William Bligh, the good captain of
His Majesty's Ship (HMS) Bounty
John Adams, mutineer
courtesy of Wikimedia Commons
In 1787, the ship HMS Bounty sails from England to Tahiti (then called Otaheite) under the command of Captain William Bligh (played by Trevor Howard, an old-looking 49 at the time). Bligh, the historical figure, was 33 and the former sailing master with the great explorer Captain James Cook. ƒBligh's mission was to pick up breadfruit plants from Tahiti and transplant them to Jamaica as a food for the slaves there.
Bligh's second-in-command is 1st Lieutenant Fletcher Christian (played by Marlon Brando, 38 at the time). Fletcher was of the gentry. His father's side could trace their ancestry back to William the Conqueror and his paternal grandmother could trace her family to King Edward I – though none of this is elaborated on in the movie. But Bligh is shown with some resentment toward Christian's aristocratic aires.
During the long and difficult sea voyage, Christian disapproves of Bligh's treatment of both officers and common crewmen. But they make it to Tahiti (on 26 October 1788) where the crew and Christian enjoy the hospitality of the Tahitians, especially the Tahitian women. Wikipedia describes the real history as follows:
Bligh allowed the crew to live ashore and care for the potted breadfruit plants, and they became socialized to the customs and culture of the Tahitians. Many of the seamen and some of the "young gentlemen" had themselves tattooed in native fashion.
The film depicts the clash in values between a staid and inhibited Bligh and the more relaxed Tahitians, Christian and crew. Bligh feels like a fool trying to please Tahiti's king by dancing. He is not as loose as the others. But despite what appears to be a Puritan streak in Bligh, he orders Christian to "sleep with" the chief's daughter, Maimiti, to avoid insulting the chief. Bligh complains to Christian: "Manners that would offend a dock-side harlot seem to be the only acceptable behavior to [Tahiti's king] King Hitihiti."
Bligh and the Bounty were in Tahiti five months, leaving with 1,015 breadfruit plants and with three (Millward, Muspratt and Churchill) who had tried to desert in order to stay on the island. According to Wikipedia, "Instead of hanging them, the usual punishment for desertion, Bligh ordered them flogged."
On 28 April, 1789, after 24 days of sailing westward (and two days before George Washington is inaugurated President of the United States), Fletcher Christian leads a mutiny against Bligh. In the film this follows Christian losing his cool and hitting Bligh after Bligh had struck him. The film depicts Christian as fed up with Bligh's cruelty, including Bligh restricting water to the crew to have more of it for his plants.
Historically, according to Wikipedia:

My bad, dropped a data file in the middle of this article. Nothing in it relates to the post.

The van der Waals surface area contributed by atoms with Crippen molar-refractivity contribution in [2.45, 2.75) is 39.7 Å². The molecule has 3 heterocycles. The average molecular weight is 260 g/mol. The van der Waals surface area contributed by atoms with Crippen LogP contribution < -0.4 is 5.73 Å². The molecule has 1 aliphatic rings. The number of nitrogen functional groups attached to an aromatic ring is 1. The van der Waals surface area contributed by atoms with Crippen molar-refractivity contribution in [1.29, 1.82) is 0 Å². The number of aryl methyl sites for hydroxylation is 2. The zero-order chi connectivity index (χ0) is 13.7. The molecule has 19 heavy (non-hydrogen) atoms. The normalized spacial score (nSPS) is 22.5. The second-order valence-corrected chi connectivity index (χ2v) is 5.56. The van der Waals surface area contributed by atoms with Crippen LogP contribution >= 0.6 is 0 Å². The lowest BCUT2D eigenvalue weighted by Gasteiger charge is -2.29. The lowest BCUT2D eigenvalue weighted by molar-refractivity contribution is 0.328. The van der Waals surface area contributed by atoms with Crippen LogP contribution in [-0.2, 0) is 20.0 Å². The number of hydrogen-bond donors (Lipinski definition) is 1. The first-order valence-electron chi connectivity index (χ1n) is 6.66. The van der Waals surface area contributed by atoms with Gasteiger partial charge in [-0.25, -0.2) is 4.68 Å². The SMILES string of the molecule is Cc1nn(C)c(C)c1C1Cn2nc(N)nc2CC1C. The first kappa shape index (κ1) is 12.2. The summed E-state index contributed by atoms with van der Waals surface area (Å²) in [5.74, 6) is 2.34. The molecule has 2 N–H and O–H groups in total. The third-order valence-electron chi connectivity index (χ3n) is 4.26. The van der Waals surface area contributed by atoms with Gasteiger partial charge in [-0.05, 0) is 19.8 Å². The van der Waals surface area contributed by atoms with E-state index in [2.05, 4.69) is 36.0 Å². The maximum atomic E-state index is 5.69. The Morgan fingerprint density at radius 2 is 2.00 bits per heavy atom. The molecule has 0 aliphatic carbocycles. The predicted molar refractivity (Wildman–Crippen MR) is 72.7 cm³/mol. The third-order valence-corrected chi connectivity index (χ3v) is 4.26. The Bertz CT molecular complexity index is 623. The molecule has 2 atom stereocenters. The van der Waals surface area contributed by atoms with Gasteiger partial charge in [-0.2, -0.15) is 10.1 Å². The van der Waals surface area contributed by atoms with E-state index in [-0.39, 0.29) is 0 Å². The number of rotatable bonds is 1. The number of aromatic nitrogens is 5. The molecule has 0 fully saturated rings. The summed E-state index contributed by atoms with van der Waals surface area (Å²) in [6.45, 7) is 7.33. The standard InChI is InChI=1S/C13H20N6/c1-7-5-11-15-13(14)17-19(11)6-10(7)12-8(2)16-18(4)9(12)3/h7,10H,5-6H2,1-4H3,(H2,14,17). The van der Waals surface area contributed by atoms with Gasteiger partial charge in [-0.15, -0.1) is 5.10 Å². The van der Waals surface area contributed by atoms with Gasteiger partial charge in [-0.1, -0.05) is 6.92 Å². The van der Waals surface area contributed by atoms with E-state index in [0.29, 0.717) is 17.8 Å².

Fletcher Christian and several of his followers entered Bligh's cabin, which he always left unlocked, awakened him, and pushed him on deck wearing only his nightshirt, where he was guarded by Christian holding a bayonet. When Bligh entreated Christian to be reasonable, Christian would only reply, "I am in hell, I am in hell!" Despite strong words and threats heard on both sides, the ship was taken bloodlessly and apparently without struggle by any of the loyalists except Bligh himself. Of the 42 men on board aside from Bligh and Christian, 18 joined the mutiny, two were passive, and 22 remained loyal to Bligh.
The mutineers order Bligh and few others into the Bounty's 23-foot (7 meter) launch. Several more voluntarily join Bligh, as they knew that those who remained on board would be considered de jure [of the law] mutineers under the Articles of War. The launch cannot hold all who are loyal to Bligh, and four of them are instructed to stay with the Bounty because of their useful skills. In real life, the launch was so heavily loaded that the gunwales were just a few inches above the water.
Bligh and his men begin to sail toward Timor Island, the nearest European outpost – mainly Dutch – 3,900 miles (6,276 km) to the west as the seagull flies and a little past what we today know as New Guinea, north of Australia. Bligh has two sails, a compass, some food, water and rum and his skills. The mutineers sail back to Tahiti.
One of the mutineers "Ned" Young, says to Christian, "I'm proud to be with you," and the morose Christian replies: "Well you've done rather well, Ned. Promoted to the rank of criminal. Not even 20 and a death sentence on your head."
In the movie the films shows the Bounty back in Tahiti, and Christian laying in his bunk and depressed. Maimiti sails out to the Bounty and in anger starts to straighten up his cabin, picking Christian's clothes off the floor and uttering words of wisdom:
"Either you eat life or life eats you."
In the film, Tahiti's king apparently doesn't want to harm his relations with the British by being overly hospitable to the mutineers, and he forbids Christian and the ship to stay. Christian, moreover, doesn't want to stick around. He prefers to run from British authority.
In real life, twelve mutineers and the four loyalists who had been unable to accompany Bligh remained in Tahiti. And soon, in the years 1789 and 1790, one of the mutineers, Matthew Thompson, shot and killed another mutineer, Charles Churchill, and Churchill's Tahitian family stoned Thomson to death.